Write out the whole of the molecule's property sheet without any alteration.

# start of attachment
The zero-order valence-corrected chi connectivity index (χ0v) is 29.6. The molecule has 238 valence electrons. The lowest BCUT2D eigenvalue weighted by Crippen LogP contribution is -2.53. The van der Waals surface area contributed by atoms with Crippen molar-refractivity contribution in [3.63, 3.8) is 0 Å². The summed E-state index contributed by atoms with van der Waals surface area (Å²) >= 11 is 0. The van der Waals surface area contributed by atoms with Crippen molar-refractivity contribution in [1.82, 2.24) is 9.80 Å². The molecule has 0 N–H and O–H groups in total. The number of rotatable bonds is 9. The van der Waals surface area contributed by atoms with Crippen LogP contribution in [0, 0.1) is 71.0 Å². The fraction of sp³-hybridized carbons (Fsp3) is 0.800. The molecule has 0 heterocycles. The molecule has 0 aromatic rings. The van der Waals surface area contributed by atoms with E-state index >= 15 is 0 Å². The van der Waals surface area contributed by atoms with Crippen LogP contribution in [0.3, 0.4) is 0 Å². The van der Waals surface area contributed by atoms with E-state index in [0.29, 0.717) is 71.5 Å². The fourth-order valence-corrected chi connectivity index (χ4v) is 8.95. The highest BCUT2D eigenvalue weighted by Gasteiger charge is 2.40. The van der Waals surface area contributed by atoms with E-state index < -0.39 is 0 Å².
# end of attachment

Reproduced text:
The zero-order valence-corrected chi connectivity index (χ0v) is 29.6. The molecule has 238 valence electrons. The lowest BCUT2D eigenvalue weighted by Crippen LogP contribution is -2.53. The van der Waals surface area contributed by atoms with Crippen molar-refractivity contribution in [3.63, 3.8) is 0 Å². The summed E-state index contributed by atoms with van der Waals surface area (Å²) >= 11 is 0. The van der Waals surface area contributed by atoms with Crippen molar-refractivity contribution in [1.82, 2.24) is 9.80 Å². The molecule has 0 N–H and O–H groups in total. The number of rotatable bonds is 9. The van der Waals surface area contributed by atoms with Crippen LogP contribution in [0, 0.1) is 71.0 Å². The fraction of sp³-hybridized carbons (Fsp3) is 0.800. The molecule has 0 heterocycles. The molecule has 0 aromatic rings. The van der Waals surface area contributed by atoms with E-state index >= 15 is 0 Å². The van der Waals surface area contributed by atoms with Crippen LogP contribution in [0.3, 0.4) is 0 Å². The van der Waals surface area contributed by atoms with E-state index in [0.29, 0.717) is 71.5 Å². The fourth-order valence-corrected chi connectivity index (χ4v) is 8.95. The highest BCUT2D eigenvalue weighted by Gasteiger charge is 2.40. The van der Waals surface area contributed by atoms with E-state index < -0.39 is 0 Å².